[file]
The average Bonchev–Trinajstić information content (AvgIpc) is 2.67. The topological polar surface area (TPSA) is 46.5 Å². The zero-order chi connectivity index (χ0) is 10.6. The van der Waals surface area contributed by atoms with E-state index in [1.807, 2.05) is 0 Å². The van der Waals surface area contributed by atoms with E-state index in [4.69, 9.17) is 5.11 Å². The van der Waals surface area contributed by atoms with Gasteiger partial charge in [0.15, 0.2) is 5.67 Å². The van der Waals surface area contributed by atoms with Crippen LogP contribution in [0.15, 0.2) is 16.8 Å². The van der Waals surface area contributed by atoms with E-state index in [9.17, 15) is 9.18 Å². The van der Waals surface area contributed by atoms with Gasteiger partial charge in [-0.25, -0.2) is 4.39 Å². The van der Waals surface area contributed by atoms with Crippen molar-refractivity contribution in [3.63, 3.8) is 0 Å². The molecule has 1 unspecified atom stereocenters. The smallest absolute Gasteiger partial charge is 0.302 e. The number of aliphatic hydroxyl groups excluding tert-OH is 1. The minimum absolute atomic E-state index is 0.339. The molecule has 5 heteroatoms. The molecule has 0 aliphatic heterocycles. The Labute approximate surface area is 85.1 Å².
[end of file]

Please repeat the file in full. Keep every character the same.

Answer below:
The average Bonchev–Trinajstić information content (AvgIpc) is 2.67. The topological polar surface area (TPSA) is 46.5 Å². The zero-order chi connectivity index (χ0) is 10.6. The van der Waals surface area contributed by atoms with E-state index in [1.807, 2.05) is 0 Å². The van der Waals surface area contributed by atoms with E-state index in [4.69, 9.17) is 5.11 Å². The van der Waals surface area contributed by atoms with Gasteiger partial charge in [0.15, 0.2) is 5.67 Å². The van der Waals surface area contributed by atoms with Crippen LogP contribution in [0.15, 0.2) is 16.8 Å². The van der Waals surface area contributed by atoms with E-state index in [9.17, 15) is 9.18 Å². The van der Waals surface area contributed by atoms with Gasteiger partial charge in [-0.25, -0.2) is 4.39 Å². The van der Waals surface area contributed by atoms with Crippen molar-refractivity contribution in [3.63, 3.8) is 0 Å². The molecule has 1 unspecified atom stereocenters. The smallest absolute Gasteiger partial charge is 0.302 e. The number of aliphatic hydroxyl groups excluding tert-OH is 1. The minimum absolute atomic E-state index is 0.339. The molecule has 5 heteroatoms. The molecule has 0 aliphatic heterocycles. The Labute approximate surface area is 85.1 Å².